What Goldzink emphasizes repeatedly is Madame de Staël’s desire for perfectibility, that coming together of institutions and their members in a state of cooperation and progress. Drawing directly from her writings, he establishes her exceptional ability to synthesize the philosophical offerings of the period’s intellectuals who influence her even as she draws her own logical conclusions—not necessarily in agreement with her better-known counterparts—complemented by “empathie et jugement raisonné” (26). She theorizes, and then moves to put her ideas into practice. Her works, Goldzink posits, straddle the theoretical and the practical, where lofty principles meet quotidian circumstances. 

Gengembre introduces the second half of the text, which consists of eight previously published articles written by this self-described “Castor and Pollux” duo. In his light-hearted preface, Gengembre affirms the importance of Staël the author, whose deliberations added depth to every topic that had bearing on “la naissance douleureuse de la modernité” (167). The selected articles that follow roughly mirror the first half’s themes, beginning with the politics of revolution, and leading through to the romanticism of the early nineteenth century. As the authors detail Staël’s “electrifying” conclusions, the strength of her political astuteness, her insights regarding religion and the state, and her uncanny ability to comprehend institutional dynamics are all exposed. The “four-handed” discussion of De la littérature exemplifies the book’s interactions, providing an intellectual backdrop to the first half’s newer essay on the text by introducing their original thesis of Staël as inheritor of Montesquieu, responsible for pushing his laws to new understandings and applications by perfecting them as reciprocal relationships. Gengembre’s bibliography and timeline appear as the final entries in the book, and provide the reader with a handy resource.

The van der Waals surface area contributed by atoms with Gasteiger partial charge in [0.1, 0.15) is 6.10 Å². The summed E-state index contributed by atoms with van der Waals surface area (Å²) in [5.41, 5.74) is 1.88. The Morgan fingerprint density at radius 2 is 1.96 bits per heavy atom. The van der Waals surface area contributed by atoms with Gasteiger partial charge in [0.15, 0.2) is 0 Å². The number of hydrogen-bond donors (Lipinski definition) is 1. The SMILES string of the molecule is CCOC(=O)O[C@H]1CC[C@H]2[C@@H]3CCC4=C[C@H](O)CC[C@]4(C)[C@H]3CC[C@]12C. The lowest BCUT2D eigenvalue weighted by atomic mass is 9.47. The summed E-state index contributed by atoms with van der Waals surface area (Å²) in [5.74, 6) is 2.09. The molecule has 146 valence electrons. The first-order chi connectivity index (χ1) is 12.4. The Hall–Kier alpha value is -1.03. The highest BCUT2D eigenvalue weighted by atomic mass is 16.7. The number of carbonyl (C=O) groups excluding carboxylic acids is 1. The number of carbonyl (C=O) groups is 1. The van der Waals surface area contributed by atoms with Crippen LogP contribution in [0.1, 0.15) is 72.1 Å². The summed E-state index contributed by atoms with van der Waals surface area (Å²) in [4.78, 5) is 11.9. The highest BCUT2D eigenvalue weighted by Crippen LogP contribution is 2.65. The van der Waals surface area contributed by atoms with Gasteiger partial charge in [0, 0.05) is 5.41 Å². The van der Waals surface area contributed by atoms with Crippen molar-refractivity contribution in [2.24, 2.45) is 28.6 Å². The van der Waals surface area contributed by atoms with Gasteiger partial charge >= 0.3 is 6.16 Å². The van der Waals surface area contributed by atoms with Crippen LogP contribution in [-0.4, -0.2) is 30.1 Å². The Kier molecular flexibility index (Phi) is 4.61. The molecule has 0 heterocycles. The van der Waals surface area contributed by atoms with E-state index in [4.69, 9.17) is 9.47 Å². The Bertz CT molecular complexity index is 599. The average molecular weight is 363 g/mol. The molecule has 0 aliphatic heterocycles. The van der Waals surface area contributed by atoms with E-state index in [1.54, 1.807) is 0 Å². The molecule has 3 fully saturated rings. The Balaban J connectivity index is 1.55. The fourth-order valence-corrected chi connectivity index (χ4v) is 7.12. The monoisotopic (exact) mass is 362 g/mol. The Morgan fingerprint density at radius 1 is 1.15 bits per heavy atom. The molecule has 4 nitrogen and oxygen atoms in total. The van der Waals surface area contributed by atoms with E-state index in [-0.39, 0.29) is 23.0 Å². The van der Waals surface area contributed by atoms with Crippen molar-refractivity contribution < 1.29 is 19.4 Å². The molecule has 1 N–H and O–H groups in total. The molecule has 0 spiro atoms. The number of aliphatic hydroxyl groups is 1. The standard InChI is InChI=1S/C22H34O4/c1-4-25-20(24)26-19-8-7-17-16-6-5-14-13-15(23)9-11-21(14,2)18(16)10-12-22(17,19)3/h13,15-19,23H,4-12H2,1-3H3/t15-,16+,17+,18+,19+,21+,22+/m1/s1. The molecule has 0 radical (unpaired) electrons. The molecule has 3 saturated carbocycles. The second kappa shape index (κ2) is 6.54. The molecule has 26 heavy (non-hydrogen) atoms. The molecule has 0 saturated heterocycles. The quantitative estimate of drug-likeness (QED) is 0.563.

This collection of critical essays from Goldzink and Gengembre provides an excellent resource for Staëlien scholars, who no longer have to track down the eight previously published articles in separate volumes. In addition, they are skillfully selected and arranged to complement the book’s eight new essays by Goldzink, which add fresh ideas and insight to those earlier conversations. The authors have crafted an important collection, and this volume is a must-have for readers of Staël at both ends of the scholarly spectrum.